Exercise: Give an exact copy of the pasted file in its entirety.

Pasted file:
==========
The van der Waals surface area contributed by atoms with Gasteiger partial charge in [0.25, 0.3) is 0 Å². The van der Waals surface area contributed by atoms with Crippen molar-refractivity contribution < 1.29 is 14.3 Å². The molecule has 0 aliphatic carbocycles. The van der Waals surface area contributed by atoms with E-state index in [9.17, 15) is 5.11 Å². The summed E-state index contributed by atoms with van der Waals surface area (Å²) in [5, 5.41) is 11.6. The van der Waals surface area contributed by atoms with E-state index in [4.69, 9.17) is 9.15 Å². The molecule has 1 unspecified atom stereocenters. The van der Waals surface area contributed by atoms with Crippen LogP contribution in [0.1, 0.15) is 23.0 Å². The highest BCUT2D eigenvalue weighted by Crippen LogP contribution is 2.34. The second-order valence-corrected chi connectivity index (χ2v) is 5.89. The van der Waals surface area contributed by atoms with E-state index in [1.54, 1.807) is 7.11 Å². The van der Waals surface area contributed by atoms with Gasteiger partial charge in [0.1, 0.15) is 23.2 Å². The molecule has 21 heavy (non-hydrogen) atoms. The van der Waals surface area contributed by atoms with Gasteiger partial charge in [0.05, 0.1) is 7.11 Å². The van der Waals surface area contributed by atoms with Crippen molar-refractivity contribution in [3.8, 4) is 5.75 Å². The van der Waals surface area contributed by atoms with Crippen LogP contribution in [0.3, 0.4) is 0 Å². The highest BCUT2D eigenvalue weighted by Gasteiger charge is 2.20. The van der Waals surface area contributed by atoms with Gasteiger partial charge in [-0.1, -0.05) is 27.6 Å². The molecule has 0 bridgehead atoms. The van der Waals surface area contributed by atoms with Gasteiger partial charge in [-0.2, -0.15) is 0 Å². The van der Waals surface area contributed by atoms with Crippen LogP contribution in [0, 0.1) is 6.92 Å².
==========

The van der Waals surface area contributed by atoms with Gasteiger partial charge in [0.25, 0.3) is 0 Å². The van der Waals surface area contributed by atoms with Crippen molar-refractivity contribution < 1.29 is 14.3 Å². The molecule has 0 aliphatic carbocycles. The van der Waals surface area contributed by atoms with E-state index in [9.17, 15) is 5.11 Å². The summed E-state index contributed by atoms with van der Waals surface area (Å²) in [5, 5.41) is 11.6. The van der Waals surface area contributed by atoms with E-state index in [4.69, 9.17) is 9.15 Å². The molecule has 1 unspecified atom stereocenters. The van der Waals surface area contributed by atoms with Crippen LogP contribution in [0.1, 0.15) is 23.0 Å². The highest BCUT2D eigenvalue weighted by Crippen LogP contribution is 2.34. The second-order valence-corrected chi connectivity index (χ2v) is 5.89. The van der Waals surface area contributed by atoms with E-state index in [1.54, 1.807) is 7.11 Å². The van der Waals surface area contributed by atoms with Gasteiger partial charge in [0.1, 0.15) is 23.2 Å². The molecule has 21 heavy (non-hydrogen) atoms. The van der Waals surface area contributed by atoms with Gasteiger partial charge in [0.05, 0.1) is 7.11 Å². The van der Waals surface area contributed by atoms with Crippen molar-refractivity contribution in [3.8, 4) is 5.75 Å². The van der Waals surface area contributed by atoms with Crippen LogP contribution in [0.3, 0.4) is 0 Å². The highest BCUT2D eigenvalue weighted by Gasteiger charge is 2.20. The van der Waals surface area contributed by atoms with Gasteiger partial charge in [-0.1, -0.05) is 27.6 Å². The molecule has 0 bridgehead atoms. The van der Waals surface area contributed by atoms with Gasteiger partial charge in [-0.2, -0.15) is 0 Å². The van der Waals surface area contributed by atoms with Crippen LogP contribution in [0, 0.1) is 6.92 Å².